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The Culture War & the Catholic Church

THE CONTRACEPTION MANDATE IN CONTEXT

By Tom Bethell | April 2012
Tom Bethell, a Contributing Editor of the NOR, is the author, most recently, of Eric Hoffer: The Longshoreman Philosopher (Hoover Institution Press, 2012).

The contraception mandate and the furor surrounding it tell us just how much the culture is at odds with the Catholic Church today. Whereas other Christian communions have surrendered — Episcopalians, for example, who signed on to every detail of the sexual revolution, find themselves a dwindling force in American life — the war on Catholic doctrine has redoubled.

The phrase “culture war” as applied to the United States seems to have begun with Patrick J. Buchanan. It is a sign of our times that he was blamed for launching a war by noticing we were under attack. Those interested in the decline of the Church in America over the past fifty years should read his latest book, Suicide of a Superpower, particularly the chapter titled “The Crisis of Catholicism.”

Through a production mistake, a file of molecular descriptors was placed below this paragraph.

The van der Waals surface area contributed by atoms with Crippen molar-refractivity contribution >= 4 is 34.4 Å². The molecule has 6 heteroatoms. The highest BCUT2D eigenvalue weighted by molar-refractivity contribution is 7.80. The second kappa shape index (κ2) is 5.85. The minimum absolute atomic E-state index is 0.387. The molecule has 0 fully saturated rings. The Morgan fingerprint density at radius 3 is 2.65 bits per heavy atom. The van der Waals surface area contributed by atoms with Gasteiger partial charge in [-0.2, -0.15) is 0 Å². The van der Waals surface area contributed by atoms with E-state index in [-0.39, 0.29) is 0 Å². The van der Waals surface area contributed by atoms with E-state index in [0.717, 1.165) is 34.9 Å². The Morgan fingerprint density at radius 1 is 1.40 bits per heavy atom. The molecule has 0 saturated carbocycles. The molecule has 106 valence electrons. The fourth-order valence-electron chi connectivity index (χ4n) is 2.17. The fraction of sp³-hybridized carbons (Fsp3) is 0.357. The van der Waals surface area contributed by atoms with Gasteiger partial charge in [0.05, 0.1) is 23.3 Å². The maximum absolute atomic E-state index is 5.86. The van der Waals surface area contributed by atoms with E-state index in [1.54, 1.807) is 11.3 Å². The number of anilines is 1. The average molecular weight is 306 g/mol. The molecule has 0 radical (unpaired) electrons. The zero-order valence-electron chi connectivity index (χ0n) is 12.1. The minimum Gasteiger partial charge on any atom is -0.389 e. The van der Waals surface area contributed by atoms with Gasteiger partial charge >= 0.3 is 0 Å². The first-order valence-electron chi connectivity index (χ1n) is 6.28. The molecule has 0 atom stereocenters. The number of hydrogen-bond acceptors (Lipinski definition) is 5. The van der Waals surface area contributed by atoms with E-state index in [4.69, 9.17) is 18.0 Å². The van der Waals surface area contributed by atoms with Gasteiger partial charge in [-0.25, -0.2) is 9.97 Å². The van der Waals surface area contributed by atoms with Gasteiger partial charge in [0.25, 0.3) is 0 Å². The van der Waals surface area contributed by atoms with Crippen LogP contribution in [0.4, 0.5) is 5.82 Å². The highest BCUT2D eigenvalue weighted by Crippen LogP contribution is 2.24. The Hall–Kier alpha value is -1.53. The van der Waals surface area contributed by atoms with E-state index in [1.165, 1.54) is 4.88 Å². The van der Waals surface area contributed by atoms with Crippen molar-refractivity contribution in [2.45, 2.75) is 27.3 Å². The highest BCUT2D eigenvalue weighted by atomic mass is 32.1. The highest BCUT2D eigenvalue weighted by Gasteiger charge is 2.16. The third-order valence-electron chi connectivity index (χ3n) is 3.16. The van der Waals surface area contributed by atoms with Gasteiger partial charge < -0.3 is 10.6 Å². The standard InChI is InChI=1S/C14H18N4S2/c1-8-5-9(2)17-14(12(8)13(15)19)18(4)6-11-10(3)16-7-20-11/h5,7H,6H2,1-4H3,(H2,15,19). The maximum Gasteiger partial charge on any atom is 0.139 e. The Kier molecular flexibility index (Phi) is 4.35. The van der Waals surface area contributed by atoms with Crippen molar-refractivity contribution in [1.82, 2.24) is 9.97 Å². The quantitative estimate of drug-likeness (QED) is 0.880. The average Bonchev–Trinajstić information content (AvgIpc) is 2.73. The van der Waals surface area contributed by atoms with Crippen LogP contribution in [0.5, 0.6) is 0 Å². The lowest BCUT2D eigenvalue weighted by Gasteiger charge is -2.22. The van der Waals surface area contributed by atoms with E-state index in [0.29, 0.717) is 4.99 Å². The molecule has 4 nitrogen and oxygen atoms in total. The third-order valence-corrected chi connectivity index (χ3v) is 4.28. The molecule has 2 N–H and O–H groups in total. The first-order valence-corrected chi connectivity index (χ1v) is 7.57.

In opening the Second Vatican Council, Pope John XXIII said, “We feel we must disagree with those prophets of gloom, who are always forecasting disaster, as though the end of the world were at hand.” Maybe not the end of the world, but fifty years on it’s clear that the period after Vatican II has been a disaster for the Church. The 58,000 U.S. Catholic priests in 1965 are down to 41,000 today. The 1,575 ordinations are down to 467 today. All this while the U.S. population grew by 60 percent. Mass attendance, then three in four Catholics, has fallen to one in four today.

The U.S. bishops, as the Church leaders in the fight against the contraception mandate, are hamstrung by a Church in decline. They are especially burdened by a legacy of failure — poor decisions and uncertain leadership — left behind by their immediate predecessors and, more often, of their own doing.

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